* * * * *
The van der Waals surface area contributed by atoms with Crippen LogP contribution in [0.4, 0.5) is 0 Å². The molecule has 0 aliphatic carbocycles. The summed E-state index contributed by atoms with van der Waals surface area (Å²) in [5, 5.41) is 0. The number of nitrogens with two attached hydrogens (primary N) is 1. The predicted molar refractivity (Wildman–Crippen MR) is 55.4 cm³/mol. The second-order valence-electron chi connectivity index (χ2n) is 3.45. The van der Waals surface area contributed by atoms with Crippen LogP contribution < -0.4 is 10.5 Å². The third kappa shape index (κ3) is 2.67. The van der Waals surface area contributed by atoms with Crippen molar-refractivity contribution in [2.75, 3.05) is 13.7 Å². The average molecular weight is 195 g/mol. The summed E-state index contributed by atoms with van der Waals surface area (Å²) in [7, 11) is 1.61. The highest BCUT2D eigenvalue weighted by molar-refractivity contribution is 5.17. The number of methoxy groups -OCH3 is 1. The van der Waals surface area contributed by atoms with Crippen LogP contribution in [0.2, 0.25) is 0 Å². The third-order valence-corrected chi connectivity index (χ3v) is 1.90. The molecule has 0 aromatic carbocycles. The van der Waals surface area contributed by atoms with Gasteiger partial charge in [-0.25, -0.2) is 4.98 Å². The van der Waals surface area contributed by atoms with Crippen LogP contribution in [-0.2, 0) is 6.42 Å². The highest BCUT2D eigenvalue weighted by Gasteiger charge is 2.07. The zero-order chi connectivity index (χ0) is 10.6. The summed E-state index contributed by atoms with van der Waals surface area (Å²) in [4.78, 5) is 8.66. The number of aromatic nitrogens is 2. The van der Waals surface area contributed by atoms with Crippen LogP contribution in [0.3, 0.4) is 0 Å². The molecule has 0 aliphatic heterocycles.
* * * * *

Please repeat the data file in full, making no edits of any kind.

The van der Waals surface area contributed by atoms with Crippen LogP contribution in [0.4, 0.5) is 0 Å². The molecule has 0 aliphatic carbocycles. The summed E-state index contributed by atoms with van der Waals surface area (Å²) in [5, 5.41) is 0. The number of nitrogens with two attached hydrogens (primary N) is 1. The predicted molar refractivity (Wildman–Crippen MR) is 55.4 cm³/mol. The second-order valence-electron chi connectivity index (χ2n) is 3.45. The van der Waals surface area contributed by atoms with Crippen LogP contribution < -0.4 is 10.5 Å². The third kappa shape index (κ3) is 2.67. The van der Waals surface area contributed by atoms with Crippen molar-refractivity contribution in [2.75, 3.05) is 13.7 Å². The average molecular weight is 195 g/mol. The summed E-state index contributed by atoms with van der Waals surface area (Å²) in [7, 11) is 1.61. The highest BCUT2D eigenvalue weighted by molar-refractivity contribution is 5.17. The number of methoxy groups -OCH3 is 1. The van der Waals surface area contributed by atoms with Crippen LogP contribution in [0.2, 0.25) is 0 Å². The third-order valence-corrected chi connectivity index (χ3v) is 1.90. The molecule has 0 aromatic carbocycles. The van der Waals surface area contributed by atoms with Gasteiger partial charge in [-0.25, -0.2) is 4.98 Å². The van der Waals surface area contributed by atoms with Crippen LogP contribution in [-0.2, 0) is 6.42 Å². The highest BCUT2D eigenvalue weighted by Gasteiger charge is 2.07. The zero-order chi connectivity index (χ0) is 10.6. The summed E-state index contributed by atoms with van der Waals surface area (Å²) in [4.78, 5) is 8.66. The number of aromatic nitrogens is 2. The van der Waals surface area contributed by atoms with Crippen LogP contribution in [0.3, 0.4) is 0 Å². The molecule has 0 aliphatic heterocycles.